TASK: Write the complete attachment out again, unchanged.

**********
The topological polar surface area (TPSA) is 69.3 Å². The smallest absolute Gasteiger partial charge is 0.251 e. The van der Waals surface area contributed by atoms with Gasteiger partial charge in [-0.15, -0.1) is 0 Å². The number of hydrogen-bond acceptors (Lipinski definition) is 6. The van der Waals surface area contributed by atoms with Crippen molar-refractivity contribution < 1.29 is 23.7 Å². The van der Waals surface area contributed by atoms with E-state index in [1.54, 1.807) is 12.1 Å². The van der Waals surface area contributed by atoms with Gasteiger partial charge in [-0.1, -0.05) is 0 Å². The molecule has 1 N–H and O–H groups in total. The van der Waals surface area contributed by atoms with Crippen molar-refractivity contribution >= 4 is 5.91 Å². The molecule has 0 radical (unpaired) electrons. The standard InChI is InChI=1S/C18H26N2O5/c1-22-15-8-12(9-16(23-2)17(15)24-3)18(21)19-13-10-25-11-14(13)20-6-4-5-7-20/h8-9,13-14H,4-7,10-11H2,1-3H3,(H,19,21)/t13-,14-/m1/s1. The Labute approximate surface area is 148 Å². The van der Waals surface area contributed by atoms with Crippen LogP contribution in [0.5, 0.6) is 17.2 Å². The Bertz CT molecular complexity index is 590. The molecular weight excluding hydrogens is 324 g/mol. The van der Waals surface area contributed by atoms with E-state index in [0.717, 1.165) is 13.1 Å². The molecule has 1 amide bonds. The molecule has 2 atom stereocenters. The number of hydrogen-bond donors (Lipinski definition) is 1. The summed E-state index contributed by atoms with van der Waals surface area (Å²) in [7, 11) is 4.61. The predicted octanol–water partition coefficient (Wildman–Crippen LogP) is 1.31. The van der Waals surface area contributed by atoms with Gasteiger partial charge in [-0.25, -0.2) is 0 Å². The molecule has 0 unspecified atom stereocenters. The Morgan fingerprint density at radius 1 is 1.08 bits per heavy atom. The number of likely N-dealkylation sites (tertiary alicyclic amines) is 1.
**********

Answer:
The topological polar surface area (TPSA) is 69.3 Å². The smallest absolute Gasteiger partial charge is 0.251 e. The van der Waals surface area contributed by atoms with Gasteiger partial charge in [-0.15, -0.1) is 0 Å². The number of hydrogen-bond acceptors (Lipinski definition) is 6. The van der Waals surface area contributed by atoms with Crippen molar-refractivity contribution < 1.29 is 23.7 Å². The van der Waals surface area contributed by atoms with E-state index in [1.54, 1.807) is 12.1 Å². The van der Waals surface area contributed by atoms with Gasteiger partial charge in [-0.1, -0.05) is 0 Å². The molecule has 1 N–H and O–H groups in total. The van der Waals surface area contributed by atoms with Crippen molar-refractivity contribution >= 4 is 5.91 Å². The molecule has 0 radical (unpaired) electrons. The standard InChI is InChI=1S/C18H26N2O5/c1-22-15-8-12(9-16(23-2)17(15)24-3)18(21)19-13-10-25-11-14(13)20-6-4-5-7-20/h8-9,13-14H,4-7,10-11H2,1-3H3,(H,19,21)/t13-,14-/m1/s1. The Labute approximate surface area is 148 Å². The van der Waals surface area contributed by atoms with Crippen LogP contribution in [0.5, 0.6) is 17.2 Å². The Bertz CT molecular complexity index is 590. The molecular weight excluding hydrogens is 324 g/mol. The van der Waals surface area contributed by atoms with E-state index in [0.717, 1.165) is 13.1 Å². The molecule has 1 amide bonds. The molecule has 2 atom stereocenters. The number of hydrogen-bond donors (Lipinski definition) is 1. The summed E-state index contributed by atoms with van der Waals surface area (Å²) in [7, 11) is 4.61. The predicted octanol–water partition coefficient (Wildman–Crippen LogP) is 1.31. The van der Waals surface area contributed by atoms with Gasteiger partial charge in [-0.25, -0.2) is 0 Å². The molecule has 0 unspecified atom stereocenters. The Morgan fingerprint density at radius 1 is 1.08 bits per heavy atom. The number of likely N-dealkylation sites (tertiary alicyclic amines) is 1.